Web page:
Editor’s Note: We originally ran this story in 2010. Since then we have had many reader inquiries about using .22-250 Lapua brass for a 6mm cartridge. Well our friend Robert Whitley worked hard on that concept a few years back, when Lapua .22-250 brass first became available. He came up with a nice 30°-shoulder wildcat that matches the accuracy of the best mid-sized 6mm cartridges. Read all about Whitley’s 6mm-250 Imp 30 below.
Our friend Robert Whitley of 6mmAR.com has come up with a new, accurate 6mm wildcat based on the new Lapua .22-250 brass that has just started arriving. Robert provides this report:
“I just received a box of the new Lapua .22-250 cases — beautiful brass! My real desire with it was to make it into a 6mm version, preferably something that was ‘no neck-turn’ with a .308 Win-type body taper that would work well in bolt gun and semi-auto magazines and would have a capacity to allow superior velocities. I considered the 6XC, but since you have to bring a whole lot of the shoulder of the brass up into the neck (when you re-form the brass from .22-250 to 6XC) that would necessitate neck-turning it because with Lapua brass the shoulder metal is thicker than neck metal of the brass.
I wanted a simple ‘neck it up and shoot it’ approach so I made up a 6mm-250 Improved 30 cartridge (i.e. 6mm-250 Improved with a 30 degree shoulder) and this thing works great — just neck up the brass, load it and shoot it! The case is like a 6XC with a .030″ longer body and a .030″ shorter neck, which works out fine if you are going to be shooting mainly the 105-108 gr bullets (which it will do very well shooting 2950 – 3000 fps). If you want to hot-rod things, which I do not, I am certain the case can push the 105-108 gr bullets a fair amount faster.
I set it up and throated the reamer for the Sierra 107s and the Berger or JLK 105 VLDs (i.e. a .090″ free bore on the reamer) and it works great with them. If I was going to use it with the Lapua 105s or the Berger 108s I would add about .025″ – .030″ to the freebore of the reamer (i.e. make the freebore around .115″ to .120″).
The great thing is you can use a 6XC die set for it without modification, and all you need to do is keep the dies about .030″ up off the shell holder from their normal position and use them as is. You can make a spacer washer about .030″ thick that you can put on and take off the 6XC dies and use the dies for both cartridges (i.e. 6XC and 6mm-250 Imp 30).
6mm-250 Imp 30 Shows Great Accuracy
Fire-forming loads are real accurate. Here is a 10-shot group I shot prone at 100 yards shooting fire-forming loads with it — the group is the size of a dime. For fire-forming I use a milder, but still very accurate load: 32.0 grains of N140 with a Sierra 107 and a BR2 primer. For fire-formed cases you can jump up to N160 (around 38-40 grains — depending on lot) and it will push the 105-108 gr bullets real accurately in the 2950-3000 fps range, with low ES and SD. This cartridge has a neck length of .268″ which is plenty long for a 6mm shooting bullets with varying bearing surface lengths. The reamer diagram (link below) leaves about a .003″ neck clearance over a loaded round, which seems to work out very well for a ‘no-turn neck’ set-up.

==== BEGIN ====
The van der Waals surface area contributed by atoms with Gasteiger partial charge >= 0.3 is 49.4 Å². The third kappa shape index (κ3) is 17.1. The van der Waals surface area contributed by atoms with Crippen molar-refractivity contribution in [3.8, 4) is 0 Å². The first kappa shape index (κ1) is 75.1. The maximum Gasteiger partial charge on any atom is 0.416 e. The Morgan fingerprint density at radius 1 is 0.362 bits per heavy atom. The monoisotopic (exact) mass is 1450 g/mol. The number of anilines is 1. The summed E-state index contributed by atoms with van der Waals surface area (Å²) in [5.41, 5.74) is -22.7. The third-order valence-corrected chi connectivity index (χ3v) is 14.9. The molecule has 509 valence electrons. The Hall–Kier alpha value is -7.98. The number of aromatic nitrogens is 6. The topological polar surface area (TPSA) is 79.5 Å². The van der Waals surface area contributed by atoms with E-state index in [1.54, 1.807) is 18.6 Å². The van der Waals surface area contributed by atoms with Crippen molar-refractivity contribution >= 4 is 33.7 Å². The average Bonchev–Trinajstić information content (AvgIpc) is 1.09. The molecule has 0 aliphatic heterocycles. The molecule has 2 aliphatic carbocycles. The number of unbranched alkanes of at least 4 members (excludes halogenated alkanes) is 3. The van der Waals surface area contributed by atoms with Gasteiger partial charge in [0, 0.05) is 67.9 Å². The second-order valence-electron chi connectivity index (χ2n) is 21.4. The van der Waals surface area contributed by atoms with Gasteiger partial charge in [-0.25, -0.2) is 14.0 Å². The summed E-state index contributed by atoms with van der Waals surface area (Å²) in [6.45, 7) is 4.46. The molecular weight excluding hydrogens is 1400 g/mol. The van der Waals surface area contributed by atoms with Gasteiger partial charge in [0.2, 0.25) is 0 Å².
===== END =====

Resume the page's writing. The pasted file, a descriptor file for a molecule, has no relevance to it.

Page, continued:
So there you have it … the 6mm-250 Imp 30 is simple, easy to make, accurate as all get out, there are available factory die sets you can use, and it uses great new Lapua brass — what’s not to like!”
After we posted Erik Cortina’s video featuring the trimming of 7mm Shehane cartridges with a Giraud Power Trimmer, many of our readers asked: “What’s a 7mm Shehane? How does it differ from a standard .284 Winchester?” To answer that question, we’re reprising a “cartridge profile” we ran a couple seasons back. This talks about the qualities of the 7mm Shehane, and includes a reamer print. The 7mm Shehane is an excellent “upgrade” to the .284 Win. The added capacity may not seem like much, but it allows some Shehane shooters to reach a higher, optimal velocity node.
7mm is the caliber to beat in F-Class Open Division (though many guys are looking hard at the big 30s.) With a standard .284 Winchester, or better yet, a .284 Improved, you can drive the high-BC Berger 180gr bullets to competitive velocities. A .284 Improved will shoot well inside a 6.5-284, and you’ll probably get significantly longer barrel life (at least 1800 rounds vs. as little as 1200 for the 6.5mm).